BANK ACCOUNT: ZERO AMOUNT!
(Creditors Can Legally Wipe You Out)
If you’re sued by a bill collector your bank account could be an endangered species. If someone to whom you owe money sues you and gets a judgment, this gives them a legal right to enforce that judgment through means such as wage garnishment, asset seizure and sale and the like. There are limits by law as to how much can be garnished, protecting at least part of your paycheck, and usually there are limitations on asset seizures.
However, as recently reported by National Public Radio (“NPR”) and based on a study by ProPublica ADP, in most states, there are no such protective limits on bank accounts. So, for example, the judgment creditor could garnish approximately ¼ of your paycheck and then also turn around and completely wipe out your bank account.
There are lessons here. First, if you are sued, do not ignore it. Many people do not bother to show up in Court or timely file responsive papers with the Clerk of the Court. Sometimes it’s because they are in denial; sometimes it’s because they can’t get off work; and sometimes, it’s because they didn’t know about it.
The lawsuits and/or hearing notices get lost at your house before being seen or read, they may have been delivered to someone at your residence who forgot to give them to you, or whatever. It doesn’t matter. No timely response; you lose. Even calling up the Plaintiff or the plaintiff’s lawyer and “making arrangements” to pay may not help. There is nothing to stop them from “settling with you” and then proceeding to enter a default judgment anyway unless you have complied with timely responsive pleading filed in the right court. Next thing you know, your bank account is empty and you can’t buy groceries.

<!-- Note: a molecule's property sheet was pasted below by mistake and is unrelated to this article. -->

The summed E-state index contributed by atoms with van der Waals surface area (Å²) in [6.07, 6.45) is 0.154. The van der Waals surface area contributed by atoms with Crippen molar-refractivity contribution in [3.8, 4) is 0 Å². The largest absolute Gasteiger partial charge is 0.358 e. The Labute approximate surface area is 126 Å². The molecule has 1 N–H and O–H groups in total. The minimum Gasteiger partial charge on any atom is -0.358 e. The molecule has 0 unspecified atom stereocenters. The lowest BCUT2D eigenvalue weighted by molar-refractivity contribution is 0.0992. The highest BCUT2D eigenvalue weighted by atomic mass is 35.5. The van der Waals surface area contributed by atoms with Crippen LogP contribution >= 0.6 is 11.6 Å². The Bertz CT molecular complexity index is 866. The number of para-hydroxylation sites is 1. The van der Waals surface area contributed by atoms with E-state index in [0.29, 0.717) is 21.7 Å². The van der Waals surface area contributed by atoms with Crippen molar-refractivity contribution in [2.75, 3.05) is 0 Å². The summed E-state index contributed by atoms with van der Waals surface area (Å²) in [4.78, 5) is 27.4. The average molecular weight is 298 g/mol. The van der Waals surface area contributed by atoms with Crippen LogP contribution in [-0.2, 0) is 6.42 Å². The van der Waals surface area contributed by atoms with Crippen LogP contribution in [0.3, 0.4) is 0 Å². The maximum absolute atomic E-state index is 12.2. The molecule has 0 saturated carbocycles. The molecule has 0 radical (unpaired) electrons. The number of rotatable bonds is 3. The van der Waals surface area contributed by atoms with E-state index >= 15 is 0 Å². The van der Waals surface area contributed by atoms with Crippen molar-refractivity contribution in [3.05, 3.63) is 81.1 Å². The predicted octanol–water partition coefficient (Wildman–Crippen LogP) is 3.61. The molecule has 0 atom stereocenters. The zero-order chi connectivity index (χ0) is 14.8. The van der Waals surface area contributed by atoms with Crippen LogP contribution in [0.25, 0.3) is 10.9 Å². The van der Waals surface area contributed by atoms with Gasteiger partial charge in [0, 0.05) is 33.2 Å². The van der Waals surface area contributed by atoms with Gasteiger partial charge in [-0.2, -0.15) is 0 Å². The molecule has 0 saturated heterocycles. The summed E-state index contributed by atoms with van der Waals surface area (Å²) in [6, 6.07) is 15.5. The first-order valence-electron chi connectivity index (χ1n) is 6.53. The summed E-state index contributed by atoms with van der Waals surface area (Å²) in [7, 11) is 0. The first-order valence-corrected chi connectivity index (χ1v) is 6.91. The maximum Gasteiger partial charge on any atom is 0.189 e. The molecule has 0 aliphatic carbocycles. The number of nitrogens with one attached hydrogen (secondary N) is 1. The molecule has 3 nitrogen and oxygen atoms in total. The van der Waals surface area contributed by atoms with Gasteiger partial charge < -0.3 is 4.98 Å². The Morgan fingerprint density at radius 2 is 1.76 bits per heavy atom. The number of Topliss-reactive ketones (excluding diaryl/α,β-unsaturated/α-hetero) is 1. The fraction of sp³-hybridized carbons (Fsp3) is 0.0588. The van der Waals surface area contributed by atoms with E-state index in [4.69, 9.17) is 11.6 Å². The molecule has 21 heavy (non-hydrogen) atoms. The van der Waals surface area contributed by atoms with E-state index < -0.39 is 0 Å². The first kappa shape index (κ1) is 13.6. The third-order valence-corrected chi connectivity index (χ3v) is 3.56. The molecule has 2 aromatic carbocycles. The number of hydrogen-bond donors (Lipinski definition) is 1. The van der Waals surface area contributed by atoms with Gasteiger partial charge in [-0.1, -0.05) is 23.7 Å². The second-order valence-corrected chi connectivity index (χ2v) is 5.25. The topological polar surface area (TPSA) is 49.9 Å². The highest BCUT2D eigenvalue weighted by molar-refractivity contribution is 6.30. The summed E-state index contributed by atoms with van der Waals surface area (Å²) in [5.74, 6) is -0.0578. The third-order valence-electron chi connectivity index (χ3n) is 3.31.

Two things that can help are getting notice and getting advice. Most states now permit lawyers to advertise and market their services. Law firms such as Pollak, Hicks and Alhejaj, P.C. subscribe to services that provide them with lists of all lawsuits filed and they send notice letters advising the person being sued. This will give the debtor time to get advice and to respond.
Sometimes you need legal help. Other times, after a free consultation, you will be able to respond appropriately yourself. But make sure you find out which BEFORE your once fat Bank Account ends up with Zero Amount. This has happened to millions of people. You can listen to the whole story, including people right here in Omaha at www.NPR.org.
© David G. Hicks, Attorney at Law